Proposed Settlement Preserves Public Access

Published April 2017

The State of Alaska and Ahtna, Inc. have been engaged in settlement discussions regarding the Klutina Lake Road off the Richardson Highway near Copper Center. Ahtna sued the State in 2008, alleging trespass, and the State counterclaimed to have the court decide the existence and scope of the right-of-way. Before starting a long and contentious trial, the State and Ahtna decided to see if they could settle the case.

The State claimed public access was granted under the Mining Law of 1866, which established what are called R.S. 2477 corridors. The State has vigorously defended these corridors, calling them vital “to preserve public access to lands and resources; enable the state to reasonably manage, maintain and develop the lands, resources and opportunities it owns and holds for the public; maintain state sovereignty and preserve state’s rights.”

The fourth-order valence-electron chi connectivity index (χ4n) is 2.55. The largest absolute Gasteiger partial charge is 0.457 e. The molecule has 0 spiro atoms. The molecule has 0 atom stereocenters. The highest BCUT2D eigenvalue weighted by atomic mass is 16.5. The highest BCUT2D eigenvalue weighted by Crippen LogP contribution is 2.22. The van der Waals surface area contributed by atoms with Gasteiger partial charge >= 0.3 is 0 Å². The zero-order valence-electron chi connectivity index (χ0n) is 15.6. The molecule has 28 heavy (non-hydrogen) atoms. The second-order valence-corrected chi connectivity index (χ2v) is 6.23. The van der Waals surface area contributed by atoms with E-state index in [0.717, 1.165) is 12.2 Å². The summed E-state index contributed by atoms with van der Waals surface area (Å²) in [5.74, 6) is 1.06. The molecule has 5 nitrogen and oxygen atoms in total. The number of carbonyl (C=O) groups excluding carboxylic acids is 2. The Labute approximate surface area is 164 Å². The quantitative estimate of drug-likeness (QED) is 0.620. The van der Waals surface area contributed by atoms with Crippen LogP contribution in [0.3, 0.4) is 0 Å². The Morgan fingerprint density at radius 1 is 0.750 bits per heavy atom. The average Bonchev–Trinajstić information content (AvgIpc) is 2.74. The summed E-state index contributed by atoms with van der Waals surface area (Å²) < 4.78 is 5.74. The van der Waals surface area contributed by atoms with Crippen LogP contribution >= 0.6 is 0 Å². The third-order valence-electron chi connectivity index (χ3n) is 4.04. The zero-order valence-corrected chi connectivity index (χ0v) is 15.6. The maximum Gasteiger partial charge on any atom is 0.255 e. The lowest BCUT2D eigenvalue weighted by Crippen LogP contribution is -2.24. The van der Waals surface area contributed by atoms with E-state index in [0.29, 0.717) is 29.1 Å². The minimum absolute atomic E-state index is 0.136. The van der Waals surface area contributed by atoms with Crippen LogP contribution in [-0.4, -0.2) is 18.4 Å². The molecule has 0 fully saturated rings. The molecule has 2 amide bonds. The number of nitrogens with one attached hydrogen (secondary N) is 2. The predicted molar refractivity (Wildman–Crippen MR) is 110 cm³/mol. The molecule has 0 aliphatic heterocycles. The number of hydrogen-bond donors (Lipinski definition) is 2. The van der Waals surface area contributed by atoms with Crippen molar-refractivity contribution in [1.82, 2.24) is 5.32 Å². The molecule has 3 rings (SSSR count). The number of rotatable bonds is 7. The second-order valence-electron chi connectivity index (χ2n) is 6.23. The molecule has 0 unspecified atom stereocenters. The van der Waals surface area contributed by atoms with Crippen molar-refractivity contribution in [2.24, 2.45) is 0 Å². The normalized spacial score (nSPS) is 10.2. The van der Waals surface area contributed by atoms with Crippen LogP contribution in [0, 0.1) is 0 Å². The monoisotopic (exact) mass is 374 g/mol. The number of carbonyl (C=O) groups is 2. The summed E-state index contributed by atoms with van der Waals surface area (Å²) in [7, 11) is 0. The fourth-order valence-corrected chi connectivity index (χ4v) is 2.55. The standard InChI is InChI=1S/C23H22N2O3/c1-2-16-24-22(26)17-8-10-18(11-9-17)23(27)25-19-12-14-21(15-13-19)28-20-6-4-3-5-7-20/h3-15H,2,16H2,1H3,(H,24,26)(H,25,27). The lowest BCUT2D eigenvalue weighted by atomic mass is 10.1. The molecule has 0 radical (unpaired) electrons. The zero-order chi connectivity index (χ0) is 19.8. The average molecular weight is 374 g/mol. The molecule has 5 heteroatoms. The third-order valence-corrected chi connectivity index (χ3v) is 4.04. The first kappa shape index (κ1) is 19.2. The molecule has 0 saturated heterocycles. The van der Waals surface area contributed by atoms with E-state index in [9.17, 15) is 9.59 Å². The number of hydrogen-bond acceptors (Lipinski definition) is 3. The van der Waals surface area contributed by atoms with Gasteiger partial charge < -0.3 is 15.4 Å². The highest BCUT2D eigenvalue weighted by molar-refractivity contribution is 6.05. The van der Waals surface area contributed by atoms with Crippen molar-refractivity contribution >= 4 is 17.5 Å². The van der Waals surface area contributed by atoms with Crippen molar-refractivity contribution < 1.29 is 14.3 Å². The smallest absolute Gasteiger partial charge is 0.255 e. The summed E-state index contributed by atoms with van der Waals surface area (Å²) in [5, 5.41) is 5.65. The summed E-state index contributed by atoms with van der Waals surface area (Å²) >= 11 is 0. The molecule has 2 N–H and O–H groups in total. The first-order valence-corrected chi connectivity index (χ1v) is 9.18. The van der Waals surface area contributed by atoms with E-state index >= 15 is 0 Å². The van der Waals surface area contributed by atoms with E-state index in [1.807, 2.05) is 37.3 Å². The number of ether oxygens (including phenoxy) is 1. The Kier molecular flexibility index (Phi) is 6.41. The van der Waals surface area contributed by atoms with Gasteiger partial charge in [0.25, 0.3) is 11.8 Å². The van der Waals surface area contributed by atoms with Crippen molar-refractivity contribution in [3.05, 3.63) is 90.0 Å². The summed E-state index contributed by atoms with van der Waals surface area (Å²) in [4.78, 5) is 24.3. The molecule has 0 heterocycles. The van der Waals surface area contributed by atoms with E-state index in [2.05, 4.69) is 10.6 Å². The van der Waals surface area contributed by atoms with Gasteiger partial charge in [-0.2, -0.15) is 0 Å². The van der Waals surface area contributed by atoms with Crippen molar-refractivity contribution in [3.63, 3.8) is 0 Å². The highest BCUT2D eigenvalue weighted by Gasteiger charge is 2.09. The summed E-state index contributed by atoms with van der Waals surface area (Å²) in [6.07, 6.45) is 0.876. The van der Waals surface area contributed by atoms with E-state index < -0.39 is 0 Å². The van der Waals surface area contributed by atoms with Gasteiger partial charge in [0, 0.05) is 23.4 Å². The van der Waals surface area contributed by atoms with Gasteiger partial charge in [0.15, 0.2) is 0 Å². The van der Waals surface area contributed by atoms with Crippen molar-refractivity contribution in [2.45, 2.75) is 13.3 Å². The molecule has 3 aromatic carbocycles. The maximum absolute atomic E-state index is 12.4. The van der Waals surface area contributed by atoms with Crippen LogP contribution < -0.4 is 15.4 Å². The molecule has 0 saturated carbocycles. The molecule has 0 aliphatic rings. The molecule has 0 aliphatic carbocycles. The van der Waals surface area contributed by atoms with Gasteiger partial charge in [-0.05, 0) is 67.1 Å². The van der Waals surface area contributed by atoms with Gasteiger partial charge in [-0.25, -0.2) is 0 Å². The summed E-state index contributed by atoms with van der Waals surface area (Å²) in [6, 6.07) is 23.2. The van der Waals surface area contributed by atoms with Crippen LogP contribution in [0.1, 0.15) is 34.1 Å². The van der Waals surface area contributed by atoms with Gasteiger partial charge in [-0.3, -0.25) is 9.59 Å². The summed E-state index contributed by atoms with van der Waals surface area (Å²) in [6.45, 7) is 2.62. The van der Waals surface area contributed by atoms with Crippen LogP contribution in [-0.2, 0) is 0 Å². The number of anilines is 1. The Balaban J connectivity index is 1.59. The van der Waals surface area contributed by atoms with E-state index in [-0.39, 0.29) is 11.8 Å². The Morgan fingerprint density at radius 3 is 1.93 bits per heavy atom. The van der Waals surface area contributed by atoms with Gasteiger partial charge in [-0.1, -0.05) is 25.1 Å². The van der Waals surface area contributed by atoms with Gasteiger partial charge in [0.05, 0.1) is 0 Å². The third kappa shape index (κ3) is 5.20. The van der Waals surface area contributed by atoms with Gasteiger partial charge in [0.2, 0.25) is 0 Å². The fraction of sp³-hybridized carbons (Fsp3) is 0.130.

The settlement would not cut off access over state land, but the settlement would require recognition by the public that the desires of the majority for convenient access are not superior to the rights of property owners to control the use of their land. Ahtna’s position is backed by the Alaska Federation of Natives, which passed a supportive resolution in 2014.

In recent months, Ahtna and the State of Alaska have made substantive progress on reaching a settlement agreement. While the settlement is not final, it would allow the public access to Klutina River, Klutina Lake and nearby state land that is accessed over Ahtna’s property. Ahtna permits recreational use on Ahtna lands for fees no higher than what is charged by the State of Alaska for the same use on state lands.

“While the State of Alaska and Ahtna have had disagreements about the specific nature and scope of easements on the Klutina Lake Road, the parties have always agreed that the public should have access to the area,” Ahtna President Michele Anderson said. “Ahtna is optimistic that the settlement is part of a collaborative and cooperative spirit that will benefit its shareholders, the general public and the State of Alaska.”

Gov. Bill Walker said the State would seek public comments before finalizing an agreement.